Fort McMurray wildfire, capital spending cuts to inhibit Canadian growth, though U.S., other advanced economies to fuel expansion
TORONTO—Facing softer-than-expected export figures, lackluster business investment and the heavy toll from persistent Alberta wildfires, the Canadian economy is now expected to grow by just 1.4 per cent this year, according to latest RBC Economics Outlook.
“This erratic roller coaster of economic activity means the Canadian economy is headed for another year of moderate growth,” Craig Wright, senior vice-president and chief economist at RBC, said. “Canadian consumers are propelling the domestic economy, with auto and home sales at record or near-record levels, and at this point their debt loads appear to be manageable.”
After an expected one per cent decline for the second quarter of the year, RBC anticipates the economy will begin firing again in the second half of the year—fuelled by recovering oil production, a construction boom to rebuild fire-ravaged Alberta and a likely rise in exports.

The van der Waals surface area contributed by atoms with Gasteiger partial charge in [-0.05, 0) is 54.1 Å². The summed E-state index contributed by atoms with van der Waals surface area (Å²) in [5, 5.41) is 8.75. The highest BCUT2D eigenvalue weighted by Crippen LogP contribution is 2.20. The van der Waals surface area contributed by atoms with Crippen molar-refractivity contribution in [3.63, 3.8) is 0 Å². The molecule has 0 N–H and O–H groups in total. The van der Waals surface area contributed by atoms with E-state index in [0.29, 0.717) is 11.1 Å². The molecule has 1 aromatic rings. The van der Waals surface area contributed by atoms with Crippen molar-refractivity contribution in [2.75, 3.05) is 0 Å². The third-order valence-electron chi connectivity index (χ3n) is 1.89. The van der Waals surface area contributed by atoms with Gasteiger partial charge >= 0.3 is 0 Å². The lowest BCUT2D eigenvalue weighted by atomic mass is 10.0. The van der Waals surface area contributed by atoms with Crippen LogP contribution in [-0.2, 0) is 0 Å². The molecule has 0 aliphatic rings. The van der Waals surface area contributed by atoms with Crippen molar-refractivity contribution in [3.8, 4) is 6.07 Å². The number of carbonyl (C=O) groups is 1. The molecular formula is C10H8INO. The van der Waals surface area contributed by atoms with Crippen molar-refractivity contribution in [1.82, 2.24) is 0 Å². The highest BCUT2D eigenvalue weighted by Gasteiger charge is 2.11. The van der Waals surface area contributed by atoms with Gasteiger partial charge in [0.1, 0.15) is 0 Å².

“Third-quarter real GDP growth is forecast at 4.0 per cent, slowing to 2.1 per cent in the fourth quarter,” the bank said.
Still, RBC said capital spending cuts are a worrying sign.
“It’s no surprise that energy companies continue to cut back, but a recent Statistics Canada survey on capital expenditures showed that companies outside the energy industry also plan to invest less this year, and that’s cause for concern,” Wright said.
Outside Canada, RBC said U.S. economic data points to an upswing, but that global markets remain “patchy.” The bank anticipates “subdued” economic activity in emerging economies, while it expects low energy prices and interest rates to allow most advanced economies to inch forward in 2016.